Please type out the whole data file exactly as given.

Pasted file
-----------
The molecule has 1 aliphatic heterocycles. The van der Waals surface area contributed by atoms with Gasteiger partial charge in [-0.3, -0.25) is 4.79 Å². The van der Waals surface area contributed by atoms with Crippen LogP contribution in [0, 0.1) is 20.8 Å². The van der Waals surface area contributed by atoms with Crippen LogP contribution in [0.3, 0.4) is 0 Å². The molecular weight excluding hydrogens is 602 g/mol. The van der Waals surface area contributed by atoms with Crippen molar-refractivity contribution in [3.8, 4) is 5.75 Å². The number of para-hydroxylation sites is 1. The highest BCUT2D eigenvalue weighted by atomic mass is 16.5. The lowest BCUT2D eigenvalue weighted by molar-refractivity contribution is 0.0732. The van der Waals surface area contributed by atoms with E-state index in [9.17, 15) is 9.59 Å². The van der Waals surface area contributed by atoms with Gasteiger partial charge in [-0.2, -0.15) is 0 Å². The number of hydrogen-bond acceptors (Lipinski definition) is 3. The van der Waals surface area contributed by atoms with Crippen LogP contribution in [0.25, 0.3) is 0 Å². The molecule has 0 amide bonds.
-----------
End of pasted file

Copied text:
The molecule has 1 aliphatic heterocycles. The van der Waals surface area contributed by atoms with Gasteiger partial charge in [-0.3, -0.25) is 4.79 Å². The van der Waals surface area contributed by atoms with Crippen LogP contribution in [0, 0.1) is 20.8 Å². The van der Waals surface area contributed by atoms with Crippen LogP contribution in [0.3, 0.4) is 0 Å². The molecular weight excluding hydrogens is 602 g/mol. The van der Waals surface area contributed by atoms with Crippen molar-refractivity contribution in [3.8, 4) is 5.75 Å². The number of para-hydroxylation sites is 1. The highest BCUT2D eigenvalue weighted by atomic mass is 16.5. The lowest BCUT2D eigenvalue weighted by molar-refractivity contribution is 0.0732. The van der Waals surface area contributed by atoms with E-state index in [9.17, 15) is 9.59 Å². The van der Waals surface area contributed by atoms with Gasteiger partial charge in [-0.2, -0.15) is 0 Å². The number of hydrogen-bond acceptors (Lipinski definition) is 3. The van der Waals surface area contributed by atoms with Crippen LogP contribution in [0.25, 0.3) is 0 Å². The molecule has 0 amide bonds.